FIRST up was Jess Phillips when she was still in the Labour leadership race. “Nationalism,” she declared, “is a threat to working people”. Then Lisa Nandy added that they know how to deal with “divisive nationalism” in Spain. She insists that this didn’t mean locking up politicians and sending in riot police.

Lady Nugee (Emily Thornberry to you and me) then came straight out with it last week. “I hate the SNP, I really do,”,she said, “I think they are Tories wrapped up in nationalist clothing.” At least she was honest. And to be fair, the feeling is reciprocated by many Scottish nationalists.

Finally, Sir Keir Starmer arrived in Scotland yesterday to condemn the “upsurge of nationalism” and promise a new federal constitution. He wants Boris Johnson to set up a constitutional convention. Well, good luck with that.

Sir Keir has inherited the dubious mantle of Gordon Brown. He’s offering a constitutional settlement that he knows is not going to happen because England is quite happy with its parliament, thanks very much. There’s no demand. Like Mr Brown, Sir Keir opposes “narrow and divisive nationalism” which seeks to split the country and foment atavistic antagonisms. A bit like Brexit, indeed, at least in the eyes of arch Remainers.

Of course, it is is always someone else’s nationalism that is divisive, not your own. Mr Starmer doesn’t object to his rival, Rebecca Long-Bailey, calling herself a “progressive patriot”. The declension is: I am a patriot; you are a nationalist; they are bigots.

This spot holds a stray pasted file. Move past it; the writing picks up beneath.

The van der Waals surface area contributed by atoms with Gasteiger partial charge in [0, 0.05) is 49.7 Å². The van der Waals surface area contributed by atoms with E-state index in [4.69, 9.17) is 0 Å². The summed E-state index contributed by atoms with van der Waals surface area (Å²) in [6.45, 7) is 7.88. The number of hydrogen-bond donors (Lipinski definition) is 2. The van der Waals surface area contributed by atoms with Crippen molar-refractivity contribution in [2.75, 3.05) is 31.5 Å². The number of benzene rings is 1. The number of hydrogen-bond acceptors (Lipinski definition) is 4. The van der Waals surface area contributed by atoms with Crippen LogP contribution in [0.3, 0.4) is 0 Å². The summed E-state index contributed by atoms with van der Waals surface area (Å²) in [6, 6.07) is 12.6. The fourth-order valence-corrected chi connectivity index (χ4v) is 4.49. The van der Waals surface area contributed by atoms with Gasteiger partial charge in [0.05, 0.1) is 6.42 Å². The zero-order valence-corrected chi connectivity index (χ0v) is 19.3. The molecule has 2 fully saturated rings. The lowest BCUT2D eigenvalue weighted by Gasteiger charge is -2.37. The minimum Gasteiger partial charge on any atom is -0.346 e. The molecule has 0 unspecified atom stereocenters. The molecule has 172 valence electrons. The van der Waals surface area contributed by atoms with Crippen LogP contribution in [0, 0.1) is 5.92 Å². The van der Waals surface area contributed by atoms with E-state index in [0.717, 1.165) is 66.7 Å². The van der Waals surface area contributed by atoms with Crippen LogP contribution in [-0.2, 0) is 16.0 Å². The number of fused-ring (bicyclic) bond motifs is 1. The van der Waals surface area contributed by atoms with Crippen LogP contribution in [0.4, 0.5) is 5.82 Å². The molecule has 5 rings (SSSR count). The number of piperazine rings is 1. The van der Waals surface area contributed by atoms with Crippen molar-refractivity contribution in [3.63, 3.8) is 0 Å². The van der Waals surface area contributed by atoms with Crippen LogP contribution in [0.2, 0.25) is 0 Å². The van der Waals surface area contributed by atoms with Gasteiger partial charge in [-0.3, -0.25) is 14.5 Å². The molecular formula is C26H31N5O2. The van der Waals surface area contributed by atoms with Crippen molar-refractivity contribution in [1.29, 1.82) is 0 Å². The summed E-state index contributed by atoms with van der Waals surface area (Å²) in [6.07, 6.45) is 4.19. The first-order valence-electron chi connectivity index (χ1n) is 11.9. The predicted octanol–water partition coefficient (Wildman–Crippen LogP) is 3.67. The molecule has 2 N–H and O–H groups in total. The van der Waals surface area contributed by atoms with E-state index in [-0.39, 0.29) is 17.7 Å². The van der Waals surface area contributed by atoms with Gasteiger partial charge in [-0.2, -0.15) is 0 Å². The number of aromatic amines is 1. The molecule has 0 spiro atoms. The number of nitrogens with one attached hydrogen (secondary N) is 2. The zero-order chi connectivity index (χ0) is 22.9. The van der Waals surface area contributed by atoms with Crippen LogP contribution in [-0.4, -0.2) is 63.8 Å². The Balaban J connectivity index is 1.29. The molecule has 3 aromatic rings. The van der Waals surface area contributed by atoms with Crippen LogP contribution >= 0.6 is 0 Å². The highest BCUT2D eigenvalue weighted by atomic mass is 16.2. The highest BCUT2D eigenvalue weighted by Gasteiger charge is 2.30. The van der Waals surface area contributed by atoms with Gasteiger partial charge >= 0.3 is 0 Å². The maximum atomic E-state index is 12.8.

The equation of nationalism with nativism, populism and fascism is deeply ingrained in Labour. It dates from George Orwell’s essay “Notes on Nationalism” published in Polemic magazine in 1945. Liberal-left thinking on the subject hasn’t really changed since then.

To Orwell, nationalism is a kind of psychological deformity – he compares it with schizophrenia – which infects every aspect of the person’s thinking, such that they can no longer accept reality.

“He will generally claim superiority,” Orwell explains of the typical nationalist, “not only in military power and political virtues, but in art, literature, sport, structure of true language, the physical beauty of the inhabitants and perhaps even in climate, scenery and cooking. He will show great sensitiveness about such things as the correct display of flags, relative size of headlines and the word in which different countries are named.”